Start partial code

0137:00451E41  MOV       [EBP-10],EAX
0137:00451E44  CALL      00403508
0137:00451E49  CMP       DWORD PTR [EAX+0000000C],00
0137:00451E50  JZ        00451E65
0137:00451E52  LEA       EAX,[EBP-0124]

End partial code

Start tracing (F10) and notice how many loops are executed, and how many MOVZX instructions are executed. Looks suspicious! Keep on tracing and avoid loops by placing a breakpoint just outside them (like you would avoid loops when tracking an unpacker) until you see this......and the XOR makes it feel suspicious:

Start partial code

0137:00451EF1  MOV       EAX,[EBP-18]
0137:00451EF4  MOV       EAX,[EAX]
0137:00451EF6  XOR       EAX,2A67BE65 <- CRC gets encoded
0137:00451EFB  MOV       [EBP-08],EAX <- Encoded CRC into [EBP-08]
0137:00451EFE  PUSH      EBP
0137:00451EFF  CALL      00451D68     <- This call calculates the CRC the file now has

End partial code

If you look at EAX it should contain the value: F5BE0EFF
Now let's trace into CALL 00451D68

Start partial code

0137:00451D8E  MOV       EDX,[EBP+08]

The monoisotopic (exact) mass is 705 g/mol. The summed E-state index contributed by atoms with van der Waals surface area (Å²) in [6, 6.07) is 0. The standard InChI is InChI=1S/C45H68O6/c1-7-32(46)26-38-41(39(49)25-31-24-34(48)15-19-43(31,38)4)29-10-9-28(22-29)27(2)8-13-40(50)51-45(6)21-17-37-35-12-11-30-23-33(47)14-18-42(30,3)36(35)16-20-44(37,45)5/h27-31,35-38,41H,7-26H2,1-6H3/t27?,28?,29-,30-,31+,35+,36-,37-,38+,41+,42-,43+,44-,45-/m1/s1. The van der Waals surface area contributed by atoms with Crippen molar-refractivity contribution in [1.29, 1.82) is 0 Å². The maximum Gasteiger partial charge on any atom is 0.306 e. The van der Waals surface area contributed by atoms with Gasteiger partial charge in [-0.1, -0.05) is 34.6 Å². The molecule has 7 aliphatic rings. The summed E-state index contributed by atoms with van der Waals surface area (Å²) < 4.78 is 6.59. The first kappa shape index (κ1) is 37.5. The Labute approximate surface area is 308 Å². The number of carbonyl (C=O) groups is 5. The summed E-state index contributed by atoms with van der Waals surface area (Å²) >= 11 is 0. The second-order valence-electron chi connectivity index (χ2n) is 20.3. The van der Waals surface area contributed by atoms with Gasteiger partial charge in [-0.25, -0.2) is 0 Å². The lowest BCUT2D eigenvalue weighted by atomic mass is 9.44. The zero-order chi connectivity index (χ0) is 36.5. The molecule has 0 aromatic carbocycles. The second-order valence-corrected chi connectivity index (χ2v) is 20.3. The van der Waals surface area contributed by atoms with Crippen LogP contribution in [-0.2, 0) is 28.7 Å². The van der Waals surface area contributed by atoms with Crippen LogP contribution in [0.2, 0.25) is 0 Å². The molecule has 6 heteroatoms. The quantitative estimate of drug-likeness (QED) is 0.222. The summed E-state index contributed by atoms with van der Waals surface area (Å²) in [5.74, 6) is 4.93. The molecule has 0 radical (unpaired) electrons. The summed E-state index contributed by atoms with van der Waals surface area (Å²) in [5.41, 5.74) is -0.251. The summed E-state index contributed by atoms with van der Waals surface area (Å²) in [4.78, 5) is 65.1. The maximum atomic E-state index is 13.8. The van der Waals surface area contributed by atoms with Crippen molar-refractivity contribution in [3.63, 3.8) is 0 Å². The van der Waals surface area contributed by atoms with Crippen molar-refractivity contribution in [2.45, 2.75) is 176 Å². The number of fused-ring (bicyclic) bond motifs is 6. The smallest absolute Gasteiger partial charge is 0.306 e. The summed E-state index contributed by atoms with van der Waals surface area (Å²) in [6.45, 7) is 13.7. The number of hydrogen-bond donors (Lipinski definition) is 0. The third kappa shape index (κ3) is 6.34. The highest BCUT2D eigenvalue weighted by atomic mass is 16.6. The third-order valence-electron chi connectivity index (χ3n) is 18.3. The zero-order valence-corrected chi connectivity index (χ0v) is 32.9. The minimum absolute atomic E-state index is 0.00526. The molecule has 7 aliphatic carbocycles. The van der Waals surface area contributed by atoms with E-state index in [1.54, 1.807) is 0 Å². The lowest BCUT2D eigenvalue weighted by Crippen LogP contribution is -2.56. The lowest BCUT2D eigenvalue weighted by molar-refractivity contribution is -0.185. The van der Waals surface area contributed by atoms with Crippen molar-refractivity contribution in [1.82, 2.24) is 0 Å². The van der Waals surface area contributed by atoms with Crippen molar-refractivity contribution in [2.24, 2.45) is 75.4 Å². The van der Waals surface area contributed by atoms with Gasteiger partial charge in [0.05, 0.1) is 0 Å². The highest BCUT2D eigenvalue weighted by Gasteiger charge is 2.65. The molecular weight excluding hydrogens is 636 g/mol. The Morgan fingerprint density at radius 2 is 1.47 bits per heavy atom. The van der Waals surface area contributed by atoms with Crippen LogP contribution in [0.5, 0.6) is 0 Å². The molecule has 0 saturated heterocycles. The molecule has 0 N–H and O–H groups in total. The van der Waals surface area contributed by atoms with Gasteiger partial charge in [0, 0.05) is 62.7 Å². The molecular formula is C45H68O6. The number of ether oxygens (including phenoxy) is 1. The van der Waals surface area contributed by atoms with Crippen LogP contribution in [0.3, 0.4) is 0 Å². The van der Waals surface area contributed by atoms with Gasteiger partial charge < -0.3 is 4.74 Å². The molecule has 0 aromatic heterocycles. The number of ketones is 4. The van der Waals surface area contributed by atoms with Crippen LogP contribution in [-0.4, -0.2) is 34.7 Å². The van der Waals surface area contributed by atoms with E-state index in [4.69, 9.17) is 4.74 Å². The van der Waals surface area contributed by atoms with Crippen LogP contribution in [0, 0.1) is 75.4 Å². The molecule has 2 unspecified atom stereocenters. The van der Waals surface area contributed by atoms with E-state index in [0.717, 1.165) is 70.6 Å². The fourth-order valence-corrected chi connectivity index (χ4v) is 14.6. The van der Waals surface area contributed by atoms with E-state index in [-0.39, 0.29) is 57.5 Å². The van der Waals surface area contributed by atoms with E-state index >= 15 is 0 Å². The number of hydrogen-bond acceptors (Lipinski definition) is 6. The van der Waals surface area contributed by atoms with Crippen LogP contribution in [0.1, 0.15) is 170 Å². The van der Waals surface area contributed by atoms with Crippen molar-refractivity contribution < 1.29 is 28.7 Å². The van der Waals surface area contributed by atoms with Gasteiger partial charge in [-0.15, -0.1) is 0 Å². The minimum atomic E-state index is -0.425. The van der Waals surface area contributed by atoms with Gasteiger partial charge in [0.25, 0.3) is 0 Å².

0137:00451D91  MOV       EDX,[EDX+08]
0137:00451D94  MOV       [EDX],EAX
0137:00451D96  MOV       EAX,[EBP+08]
0137:00451D99  XOR       DWORD PTR [EAX-04],F5A3E289 <- Encoded CRC into [EAX-04]

End partial code

I found out that the CRC in [EBP-08] is the fixed CRC as calculated when the file is not patched. The fixed CRC at [EBP-08] gets compared with the CRC at [EAX-04]. This is the newly calculated CRC. If the file is patched, [EAX-04] will contain another value then [EBP-08]. To patch, we will move the fixed CRC (=F5BE0EFF) into [EAX-04].
We do this by replacing the instruction:

XOR DWORD PTR [EAX-04],F5A3E289 by
MOV DWORD PTR [EAX-04], F5BE0EFF

Keep in mind that you can't apply the patch yet as WINCMD is packed. I will deal with that at the end. You can see the comparisons if you set a bpm on EAX-04.

Last thing to patch is the "UNREGISTERED" string on the splashscreen and the Windows Commander caption. I did this by making WINCMD believe our keyfile is valid. Of course it is not valid, we just make WINCMD believe it is ;-)
I did this by experimenting with some jumps when the keyfile is processed. Set a breakpoint on ReadFile, run WINCMD, SoftICE breaks, press F12 until you're in the main code and.....remember this code snippet?

Start partial code

0137:004CE13F  CMP       WORD PTR [EBP-011E],0080
0137:004CE148  SETZ      BYTE PTR [0053E6B9]      <- If valid key a '1' will be set
0137:004CE14F  MOV       BYTE PTR [EBP-011F],01